Another thing that conceivably worked against ADLIB is the practically two hour gap between their performance - and the rest of the panorama.   This may have placed them at a  disadvantage being the first band - as at least one of the judges confessed that from ADLIB - nothing was heard but extreme distortion through the speakers.  The other seven competing bands performed in fairly quick succession - in some cases with the above-referenced change in the sound system levels.

Unfortunately - all of the above (and more) culminated in no results being announced at the end of the Panorama.  Suffice to say - apparently not many people (pan players and pan lovers) are planning to make this particular panorama a "must attend" feature for New York's 2003 Carnival season.

There was the horror tale (the one that came to light) from one Pan Lover  who after tendering her ticket at the gate quite early - sat in patience, then growing disgust while waiting for the bands to take the stage.  Being a Pan Player herself, she went around back to the "staging area" - and enjoyed the sweet sounds of steel from there for a while - as the bands were doing practice runs of their full panorama selections prior to the competition.  When she returned to the entry gate where tickets were being taken and patrons were being let in, the 'people' at the gate refused to allow her passage through - even though she had her ticket stub - and they knew she had been already inside.  So these "geniuses" did this particular Pan patron a grave injustice - they told her she now had to pay another $20.00 to get in - which she did not.  She simply left - before the last seven bands ever hit the stage, being unjustly cheated out of her already-paid for Panorama.  Who knows how many scenarios of injustices may have occurred, and just plain 'power plays' by those particular gate people who apparently crowned themselves 'queens/kings' of that situation?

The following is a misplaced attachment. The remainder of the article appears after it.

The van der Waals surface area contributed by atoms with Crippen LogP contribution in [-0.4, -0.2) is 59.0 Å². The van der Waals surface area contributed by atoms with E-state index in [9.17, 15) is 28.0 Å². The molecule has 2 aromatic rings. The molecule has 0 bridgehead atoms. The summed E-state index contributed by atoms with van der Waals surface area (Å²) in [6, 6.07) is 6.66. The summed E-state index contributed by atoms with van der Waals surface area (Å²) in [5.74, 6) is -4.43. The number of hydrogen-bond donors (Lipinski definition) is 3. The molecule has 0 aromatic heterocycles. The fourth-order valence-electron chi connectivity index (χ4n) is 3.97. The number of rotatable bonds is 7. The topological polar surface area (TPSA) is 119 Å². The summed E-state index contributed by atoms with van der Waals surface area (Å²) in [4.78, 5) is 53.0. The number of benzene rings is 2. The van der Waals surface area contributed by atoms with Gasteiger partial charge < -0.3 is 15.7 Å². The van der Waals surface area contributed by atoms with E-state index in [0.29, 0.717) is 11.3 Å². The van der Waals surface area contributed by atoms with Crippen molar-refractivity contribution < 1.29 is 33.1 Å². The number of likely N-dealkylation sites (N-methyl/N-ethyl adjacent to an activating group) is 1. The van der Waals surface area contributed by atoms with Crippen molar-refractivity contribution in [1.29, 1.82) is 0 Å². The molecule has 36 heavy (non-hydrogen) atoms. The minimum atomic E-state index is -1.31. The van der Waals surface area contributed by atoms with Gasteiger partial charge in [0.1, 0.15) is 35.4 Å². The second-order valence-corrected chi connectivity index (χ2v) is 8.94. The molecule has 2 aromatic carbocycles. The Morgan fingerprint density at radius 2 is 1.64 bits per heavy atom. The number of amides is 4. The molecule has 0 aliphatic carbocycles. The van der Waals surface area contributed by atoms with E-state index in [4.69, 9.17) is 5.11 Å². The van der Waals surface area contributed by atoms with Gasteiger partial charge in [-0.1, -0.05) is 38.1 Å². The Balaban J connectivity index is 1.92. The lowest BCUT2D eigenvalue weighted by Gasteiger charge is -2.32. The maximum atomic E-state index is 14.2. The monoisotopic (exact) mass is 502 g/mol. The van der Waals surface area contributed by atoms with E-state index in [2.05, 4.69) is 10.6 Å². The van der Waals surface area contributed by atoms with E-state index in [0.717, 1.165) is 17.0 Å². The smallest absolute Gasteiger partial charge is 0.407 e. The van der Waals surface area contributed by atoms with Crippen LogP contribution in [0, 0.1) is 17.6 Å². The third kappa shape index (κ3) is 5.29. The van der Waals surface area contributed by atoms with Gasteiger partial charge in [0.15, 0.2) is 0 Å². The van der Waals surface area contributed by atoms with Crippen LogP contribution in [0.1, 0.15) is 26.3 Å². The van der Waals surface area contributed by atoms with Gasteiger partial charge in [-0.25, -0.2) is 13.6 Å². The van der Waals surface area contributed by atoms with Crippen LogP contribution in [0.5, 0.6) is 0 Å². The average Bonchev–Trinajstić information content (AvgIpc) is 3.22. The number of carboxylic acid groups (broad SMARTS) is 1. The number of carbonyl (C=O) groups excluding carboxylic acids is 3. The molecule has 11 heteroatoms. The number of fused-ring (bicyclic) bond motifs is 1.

Why did something that started out so right go so wrong??  Did anything go 'right' that night and if so what?  What was apparently right was the determination of the bands of Pan Players themselves - as some of them still believe that despite the calamity plagued USSA 2002 Panorama - that by taking matters into their own hands for a second year running, and participating in the USSA panorama  - they send a clear message that because of the thirty plus years of flagrant disrespect they underwent at the traditional Panorama venue - enough was enough.  That Pan Players deserved respect for their mastery of the instrument, the forum and conditions put in place for delivery of their product (the music) e.g. at the competition point, and as the human beings who deliver the Pan music so craved by many.

That's the watchword that USSA should have kept uppermost in their minds and on the table in their post-2001 Panorama dealings with the Pan fraternity - as they came out of an unheralded and successful Pan extravaganza, and on the road to the 2002 event.

The USSA needs to know that 'good intentions' are not enough.  Pan Players deserve, demand, and will receive - respect.  And whoever (or whichever organization) can deliver in this regard - will have the recipe for success in not only Panorama, but all Steel Orchestra events.

In the meantime, the finger pointing continues...




 USSA 2002 Panorama ResultS SUMMARY


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Date: 9.10.02
















ADLIB had their act together from the beginning, and provided there own transport from Long Island.  They got to the venue early - and ended up playing first - for playing by the rules.



Small set of colored lights anchored by sandbags, not even as tall as the speakers, were all the arrangements for the stage lighting.  These were eventually removed before the competition.


Judges  seated in front of the stage, separated from onlookers by police barricades.  Note the black bank of speakers in front of judges, to the background left of picture.


The dirt road (above) cut to access the Panorama stage.  Planks were later trucked in (below), and subsequently placed side by side to supposedly facilitate the bands' racks and stands rolling up and onto stage

The pan lover who was barred from re-entry on less she paid a fresh entry fee, had gone to the staging area in the back as the Bands practiced (above).